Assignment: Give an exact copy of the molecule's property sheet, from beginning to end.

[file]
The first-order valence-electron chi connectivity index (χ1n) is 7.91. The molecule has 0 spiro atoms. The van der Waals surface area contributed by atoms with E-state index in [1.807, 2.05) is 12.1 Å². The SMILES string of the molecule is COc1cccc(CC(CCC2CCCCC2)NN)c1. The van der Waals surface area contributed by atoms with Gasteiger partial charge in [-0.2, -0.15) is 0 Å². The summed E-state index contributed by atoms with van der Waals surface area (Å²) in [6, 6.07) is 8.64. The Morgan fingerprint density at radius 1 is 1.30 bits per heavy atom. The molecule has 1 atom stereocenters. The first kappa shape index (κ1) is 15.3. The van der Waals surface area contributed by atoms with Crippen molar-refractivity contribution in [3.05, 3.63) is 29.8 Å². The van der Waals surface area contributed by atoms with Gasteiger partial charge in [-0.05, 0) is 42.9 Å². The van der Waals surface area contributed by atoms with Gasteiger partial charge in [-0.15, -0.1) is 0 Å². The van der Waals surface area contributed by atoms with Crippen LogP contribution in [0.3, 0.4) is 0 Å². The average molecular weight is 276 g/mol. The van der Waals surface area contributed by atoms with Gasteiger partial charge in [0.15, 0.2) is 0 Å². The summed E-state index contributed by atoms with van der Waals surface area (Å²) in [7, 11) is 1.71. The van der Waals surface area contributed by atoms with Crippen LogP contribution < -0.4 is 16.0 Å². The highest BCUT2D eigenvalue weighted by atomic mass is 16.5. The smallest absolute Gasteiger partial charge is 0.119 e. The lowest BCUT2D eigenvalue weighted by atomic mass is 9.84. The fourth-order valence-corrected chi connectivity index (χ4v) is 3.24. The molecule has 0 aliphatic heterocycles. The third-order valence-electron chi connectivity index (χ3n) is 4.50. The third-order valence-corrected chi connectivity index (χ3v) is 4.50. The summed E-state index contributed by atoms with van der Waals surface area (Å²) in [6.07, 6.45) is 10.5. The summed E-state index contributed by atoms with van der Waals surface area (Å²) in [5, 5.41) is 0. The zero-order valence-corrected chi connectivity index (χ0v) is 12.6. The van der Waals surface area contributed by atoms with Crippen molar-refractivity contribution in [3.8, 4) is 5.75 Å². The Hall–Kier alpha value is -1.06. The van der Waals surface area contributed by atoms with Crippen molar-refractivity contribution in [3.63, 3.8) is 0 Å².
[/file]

The first-order valence-electron chi connectivity index (χ1n) is 7.91. The molecule has 0 spiro atoms. The van der Waals surface area contributed by atoms with E-state index in [1.807, 2.05) is 12.1 Å². The SMILES string of the molecule is COc1cccc(CC(CCC2CCCCC2)NN)c1. The van der Waals surface area contributed by atoms with Gasteiger partial charge in [-0.2, -0.15) is 0 Å². The summed E-state index contributed by atoms with van der Waals surface area (Å²) in [6, 6.07) is 8.64. The Morgan fingerprint density at radius 1 is 1.30 bits per heavy atom. The molecule has 1 atom stereocenters. The first kappa shape index (κ1) is 15.3. The van der Waals surface area contributed by atoms with Crippen molar-refractivity contribution in [3.05, 3.63) is 29.8 Å². The van der Waals surface area contributed by atoms with Gasteiger partial charge in [-0.05, 0) is 42.9 Å². The van der Waals surface area contributed by atoms with Gasteiger partial charge in [-0.15, -0.1) is 0 Å². The van der Waals surface area contributed by atoms with Crippen LogP contribution in [0.3, 0.4) is 0 Å². The average molecular weight is 276 g/mol. The van der Waals surface area contributed by atoms with Gasteiger partial charge in [0.15, 0.2) is 0 Å². The summed E-state index contributed by atoms with van der Waals surface area (Å²) in [7, 11) is 1.71. The van der Waals surface area contributed by atoms with Crippen LogP contribution < -0.4 is 16.0 Å². The highest BCUT2D eigenvalue weighted by atomic mass is 16.5. The smallest absolute Gasteiger partial charge is 0.119 e. The lowest BCUT2D eigenvalue weighted by atomic mass is 9.84. The fourth-order valence-corrected chi connectivity index (χ4v) is 3.24. The molecule has 0 aliphatic heterocycles. The third-order valence-electron chi connectivity index (χ3n) is 4.50. The third-order valence-corrected chi connectivity index (χ3v) is 4.50. The summed E-state index contributed by atoms with van der Waals surface area (Å²) in [6.07, 6.45) is 10.5. The summed E-state index contributed by atoms with van der Waals surface area (Å²) in [5, 5.41) is 0. The zero-order valence-corrected chi connectivity index (χ0v) is 12.6. The van der Waals surface area contributed by atoms with Crippen molar-refractivity contribution in [3.8, 4) is 5.75 Å². The Hall–Kier alpha value is -1.06. The van der Waals surface area contributed by atoms with Crippen molar-refractivity contribution in [3.63, 3.8) is 0 Å².